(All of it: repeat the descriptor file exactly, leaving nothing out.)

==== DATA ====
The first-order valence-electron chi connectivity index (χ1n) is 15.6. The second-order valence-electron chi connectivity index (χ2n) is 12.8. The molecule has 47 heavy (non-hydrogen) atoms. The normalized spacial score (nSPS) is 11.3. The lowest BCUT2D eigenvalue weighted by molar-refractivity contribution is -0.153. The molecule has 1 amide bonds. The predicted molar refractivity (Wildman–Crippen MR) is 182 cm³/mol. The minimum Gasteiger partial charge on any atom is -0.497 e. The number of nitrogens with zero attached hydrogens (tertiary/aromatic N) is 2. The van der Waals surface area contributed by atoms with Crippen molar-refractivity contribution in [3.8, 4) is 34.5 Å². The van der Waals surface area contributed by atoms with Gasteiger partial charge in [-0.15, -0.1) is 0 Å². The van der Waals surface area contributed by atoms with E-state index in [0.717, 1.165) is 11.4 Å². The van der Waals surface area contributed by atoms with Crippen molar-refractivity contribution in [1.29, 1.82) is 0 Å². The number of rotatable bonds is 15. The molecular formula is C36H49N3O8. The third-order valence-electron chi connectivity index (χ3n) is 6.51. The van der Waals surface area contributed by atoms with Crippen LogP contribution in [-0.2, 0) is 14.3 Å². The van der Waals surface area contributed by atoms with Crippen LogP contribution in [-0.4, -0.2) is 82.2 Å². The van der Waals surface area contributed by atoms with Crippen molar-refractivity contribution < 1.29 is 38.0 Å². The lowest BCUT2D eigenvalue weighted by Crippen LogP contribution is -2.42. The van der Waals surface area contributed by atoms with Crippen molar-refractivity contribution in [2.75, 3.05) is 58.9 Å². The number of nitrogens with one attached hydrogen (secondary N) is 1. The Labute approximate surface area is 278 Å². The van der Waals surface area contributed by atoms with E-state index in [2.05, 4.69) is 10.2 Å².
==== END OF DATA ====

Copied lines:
The first-order valence-electron chi connectivity index (χ1n) is 15.6. The second-order valence-electron chi connectivity index (χ2n) is 12.8. The molecule has 47 heavy (non-hydrogen) atoms. The normalized spacial score (nSPS) is 11.3. The lowest BCUT2D eigenvalue weighted by molar-refractivity contribution is -0.153. The molecule has 1 amide bonds. The predicted molar refractivity (Wildman–Crippen MR) is 182 cm³/mol. The minimum Gasteiger partial charge on any atom is -0.497 e. The number of nitrogens with zero attached hydrogens (tertiary/aromatic N) is 2. The van der Waals surface area contributed by atoms with Crippen molar-refractivity contribution in [3.8, 4) is 34.5 Å². The van der Waals surface area contributed by atoms with Gasteiger partial charge in [-0.15, -0.1) is 0 Å². The van der Waals surface area contributed by atoms with E-state index in [0.717, 1.165) is 11.4 Å². The van der Waals surface area contributed by atoms with Crippen molar-refractivity contribution in [1.29, 1.82) is 0 Å². The number of rotatable bonds is 15. The molecular formula is C36H49N3O8. The third-order valence-electron chi connectivity index (χ3n) is 6.51. The van der Waals surface area contributed by atoms with Crippen LogP contribution in [-0.2, 0) is 14.3 Å². The van der Waals surface area contributed by atoms with Crippen LogP contribution in [-0.4, -0.2) is 82.2 Å². The van der Waals surface area contributed by atoms with Crippen molar-refractivity contribution < 1.29 is 38.0 Å². The lowest BCUT2D eigenvalue weighted by Crippen LogP contribution is -2.42. The van der Waals surface area contributed by atoms with Crippen molar-refractivity contribution in [2.75, 3.05) is 58.9 Å². The number of nitrogens with one attached hydrogen (secondary N) is 1. The Labute approximate surface area is 278 Å². The van der Waals surface area contributed by atoms with E-state index in [2.05, 4.69) is 10.2 Å².